Macbeth is perhaps the first production that comes to mind when someone mentions “theatre”. Even those unfamiliar with the play have some knowledge of its characters, famous quotes or the infamous curse surrounding “the Scottish play”. Drenched in regicide, guilt and fate, it will forever remain one of humanity’s darker reaches into our obsession with glory. However, it is the Edinburgh Graduate Theatre Group‘s attempt to bring something new to Macbeth‘s foulest figures that causes their production to miss the “damned” spot.

Deciphering any of Shakespeare’s plays for a present-day audience isn’t an easy task, and both EGTG and Naomi Wallis-Ryder’s work here should be applauded. It’s a comprehensive, by-the-book (mostly) interpretation, with Macbeth and the surrounding forces dressed in modern military garb. An ominous throne sits upon a shadowed stage. The looming stone pillars of the Assembly Roxy frame it in awe. Three wyrd sisters, slouched on the ground – also blocked by poor staging – inform us of the narrative that will unfold. Supernatural fate dictates that, despite his (perceived) freedom of thought, Macbeth will rise to become King of the Scots.

Despite the inspiring setting, though, this production lacks flame. Disengaged with the language, performers deliver literature’s most exquisite addresses without depth, and Shakespeare’s enchanting verses can get lost in a sometimes box-ticking production. Cast members awaiting their lines distractingly fidget or twitch; their reactions to others feel stilted or are non-existent.

Waifish, feeble and powerless are adjectives not to be associated with Lady Macbeth. Regrettably, in a valiant attempt to re-interpret the character – not as the anti-mother or antagonist, but as guilt-ridden Queen – Naomi Wallis-Ryder’s directing strips Lady Macbeth of reverence. Nothing about this Lady Macbeth communicates distress, deviousness or even a desire to see her husband succeed. Rhiannon King’s Lady Macbeth isn’t poorly performed; she manages to partially convey Wallis-Ryder’s goal. Sadly, it is the direction that lets her down.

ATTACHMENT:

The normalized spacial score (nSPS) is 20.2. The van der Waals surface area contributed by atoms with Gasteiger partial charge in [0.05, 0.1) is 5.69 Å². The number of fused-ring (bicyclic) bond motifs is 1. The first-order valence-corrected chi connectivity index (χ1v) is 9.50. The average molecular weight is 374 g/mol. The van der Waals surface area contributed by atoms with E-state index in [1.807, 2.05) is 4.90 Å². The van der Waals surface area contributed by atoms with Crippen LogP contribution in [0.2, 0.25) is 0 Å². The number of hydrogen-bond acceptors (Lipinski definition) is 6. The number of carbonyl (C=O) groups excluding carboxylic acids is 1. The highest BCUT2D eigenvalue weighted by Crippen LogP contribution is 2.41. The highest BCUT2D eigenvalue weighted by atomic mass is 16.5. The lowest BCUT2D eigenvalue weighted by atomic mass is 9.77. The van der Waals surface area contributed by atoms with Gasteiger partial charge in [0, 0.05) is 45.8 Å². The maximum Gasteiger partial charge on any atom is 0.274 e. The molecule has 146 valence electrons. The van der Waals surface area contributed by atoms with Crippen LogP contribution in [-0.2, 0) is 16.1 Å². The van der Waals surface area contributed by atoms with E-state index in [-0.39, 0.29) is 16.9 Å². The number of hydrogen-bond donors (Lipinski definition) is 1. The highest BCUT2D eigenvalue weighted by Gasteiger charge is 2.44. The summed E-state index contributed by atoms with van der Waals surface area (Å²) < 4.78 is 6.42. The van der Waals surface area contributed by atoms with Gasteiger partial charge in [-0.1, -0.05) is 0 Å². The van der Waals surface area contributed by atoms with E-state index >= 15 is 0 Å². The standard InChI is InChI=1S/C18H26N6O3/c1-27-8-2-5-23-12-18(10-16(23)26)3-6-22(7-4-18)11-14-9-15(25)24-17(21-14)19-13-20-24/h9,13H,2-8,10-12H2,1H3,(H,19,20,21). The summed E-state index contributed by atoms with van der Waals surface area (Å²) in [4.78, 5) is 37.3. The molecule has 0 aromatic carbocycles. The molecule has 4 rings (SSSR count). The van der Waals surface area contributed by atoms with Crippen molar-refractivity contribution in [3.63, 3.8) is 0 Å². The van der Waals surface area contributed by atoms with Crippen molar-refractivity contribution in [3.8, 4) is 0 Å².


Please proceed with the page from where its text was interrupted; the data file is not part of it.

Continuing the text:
As with all things though, glints of light radiate in the shadows. Despite a misstep in Lady Macbeth’s direction, King Duncan (Brian Thomson) alongside Macbeth (Jacques Kerr) convey the non-verbal communications between the two well. Here we see the chemistry the two do indeed have. They work well as a loving couple, clasping bloodstained hands. Thomson, followed by Alastair Lawless (playing Banquo), deliver enjoyable performances with a regal stature. Lawless gives Banquo an earthier human element – an assessment that cannot be extended to all.

Though the agony is scarce to be seen in Macbeth’s eyes following his abhorrent deeds, the second half erupts with lashings of madness. As Kerr advances from grief-stricken usurper into mad king, his performance becomes more engaging. James Sullivan’s Malcolm, though guilty of over-gesturing, delivers a unique version of the character, standing out amidst the cast.

The infamous “Scottish play” is a pillar of the theatrical world. Beating in its breast are concerns of fate, gender and the folly of ambition. Despite its notoriety, it is by no means an easy production to create. EGTG encapsulate the starting steps to engage an audience with Shakespeare.